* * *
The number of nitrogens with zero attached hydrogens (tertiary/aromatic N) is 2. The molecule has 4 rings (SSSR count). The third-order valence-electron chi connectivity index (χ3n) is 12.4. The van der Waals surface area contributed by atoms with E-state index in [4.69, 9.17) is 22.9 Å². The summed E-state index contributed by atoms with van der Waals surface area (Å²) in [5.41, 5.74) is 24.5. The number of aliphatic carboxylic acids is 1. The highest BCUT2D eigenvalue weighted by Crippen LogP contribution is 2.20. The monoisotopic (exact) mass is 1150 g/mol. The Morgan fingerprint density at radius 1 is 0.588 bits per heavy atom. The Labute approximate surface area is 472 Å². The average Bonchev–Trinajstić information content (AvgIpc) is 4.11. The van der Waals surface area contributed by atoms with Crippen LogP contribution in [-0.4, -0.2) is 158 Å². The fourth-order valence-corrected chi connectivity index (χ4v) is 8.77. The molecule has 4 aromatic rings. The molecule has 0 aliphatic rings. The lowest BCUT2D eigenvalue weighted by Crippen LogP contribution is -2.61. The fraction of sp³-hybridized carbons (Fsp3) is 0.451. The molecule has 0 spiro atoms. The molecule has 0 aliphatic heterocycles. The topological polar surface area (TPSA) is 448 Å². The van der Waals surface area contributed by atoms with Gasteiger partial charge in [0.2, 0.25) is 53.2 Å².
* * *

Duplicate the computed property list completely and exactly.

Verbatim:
The number of nitrogens with zero attached hydrogens (tertiary/aromatic N) is 2. The molecule has 4 rings (SSSR count). The third-order valence-electron chi connectivity index (χ3n) is 12.4. The van der Waals surface area contributed by atoms with E-state index in [4.69, 9.17) is 22.9 Å². The summed E-state index contributed by atoms with van der Waals surface area (Å²) in [5.41, 5.74) is 24.5. The number of aliphatic carboxylic acids is 1. The highest BCUT2D eigenvalue weighted by Crippen LogP contribution is 2.20. The monoisotopic (exact) mass is 1150 g/mol. The Morgan fingerprint density at radius 1 is 0.588 bits per heavy atom. The Labute approximate surface area is 472 Å². The average Bonchev–Trinajstić information content (AvgIpc) is 4.11. The van der Waals surface area contributed by atoms with Crippen LogP contribution in [-0.4, -0.2) is 158 Å². The fourth-order valence-corrected chi connectivity index (χ4v) is 8.77. The molecule has 4 aromatic rings. The molecule has 0 aliphatic rings. The lowest BCUT2D eigenvalue weighted by Crippen LogP contribution is -2.61. The fraction of sp³-hybridized carbons (Fsp3) is 0.451. The molecule has 0 spiro atoms. The molecule has 0 aliphatic heterocycles. The topological polar surface area (TPSA) is 448 Å². The van der Waals surface area contributed by atoms with Gasteiger partial charge in [0.2, 0.25) is 53.2 Å².